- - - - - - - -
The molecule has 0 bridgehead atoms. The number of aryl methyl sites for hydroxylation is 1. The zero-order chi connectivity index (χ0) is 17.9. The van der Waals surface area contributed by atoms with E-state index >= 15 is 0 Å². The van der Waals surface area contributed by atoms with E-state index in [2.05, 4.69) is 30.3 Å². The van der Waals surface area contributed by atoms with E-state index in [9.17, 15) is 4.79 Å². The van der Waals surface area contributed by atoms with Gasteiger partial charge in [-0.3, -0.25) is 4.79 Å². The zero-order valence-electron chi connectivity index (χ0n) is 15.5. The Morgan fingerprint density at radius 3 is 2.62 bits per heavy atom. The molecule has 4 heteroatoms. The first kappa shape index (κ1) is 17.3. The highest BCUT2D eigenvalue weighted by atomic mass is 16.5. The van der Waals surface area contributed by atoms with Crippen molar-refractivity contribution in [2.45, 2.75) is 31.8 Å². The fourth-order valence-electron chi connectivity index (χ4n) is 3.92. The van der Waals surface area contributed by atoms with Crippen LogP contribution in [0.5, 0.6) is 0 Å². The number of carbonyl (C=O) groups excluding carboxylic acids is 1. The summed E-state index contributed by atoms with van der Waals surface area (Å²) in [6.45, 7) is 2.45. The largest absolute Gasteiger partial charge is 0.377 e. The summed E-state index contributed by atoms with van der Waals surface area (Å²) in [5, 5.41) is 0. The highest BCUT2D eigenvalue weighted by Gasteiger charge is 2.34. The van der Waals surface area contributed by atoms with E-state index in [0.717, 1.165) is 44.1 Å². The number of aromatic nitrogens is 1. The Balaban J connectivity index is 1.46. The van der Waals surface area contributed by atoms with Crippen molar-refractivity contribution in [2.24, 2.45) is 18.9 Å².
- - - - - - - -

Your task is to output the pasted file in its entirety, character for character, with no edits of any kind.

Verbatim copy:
The molecule has 0 bridgehead atoms. The number of aryl methyl sites for hydroxylation is 1. The zero-order chi connectivity index (χ0) is 17.9. The van der Waals surface area contributed by atoms with E-state index >= 15 is 0 Å². The van der Waals surface area contributed by atoms with E-state index in [2.05, 4.69) is 30.3 Å². The van der Waals surface area contributed by atoms with E-state index in [9.17, 15) is 4.79 Å². The van der Waals surface area contributed by atoms with Gasteiger partial charge in [-0.3, -0.25) is 4.79 Å². The zero-order valence-electron chi connectivity index (χ0n) is 15.5. The Morgan fingerprint density at radius 3 is 2.62 bits per heavy atom. The molecule has 4 heteroatoms. The first kappa shape index (κ1) is 17.3. The highest BCUT2D eigenvalue weighted by atomic mass is 16.5. The van der Waals surface area contributed by atoms with Crippen molar-refractivity contribution in [2.45, 2.75) is 31.8 Å². The fourth-order valence-electron chi connectivity index (χ4n) is 3.92. The van der Waals surface area contributed by atoms with Crippen LogP contribution in [0.5, 0.6) is 0 Å². The number of carbonyl (C=O) groups excluding carboxylic acids is 1. The summed E-state index contributed by atoms with van der Waals surface area (Å²) in [6.45, 7) is 2.45. The largest absolute Gasteiger partial charge is 0.377 e. The summed E-state index contributed by atoms with van der Waals surface area (Å²) in [5, 5.41) is 0. The highest BCUT2D eigenvalue weighted by Gasteiger charge is 2.34. The van der Waals surface area contributed by atoms with E-state index in [0.717, 1.165) is 44.1 Å². The number of aromatic nitrogens is 1. The Balaban J connectivity index is 1.46. The van der Waals surface area contributed by atoms with Crippen molar-refractivity contribution in [2.24, 2.45) is 18.9 Å².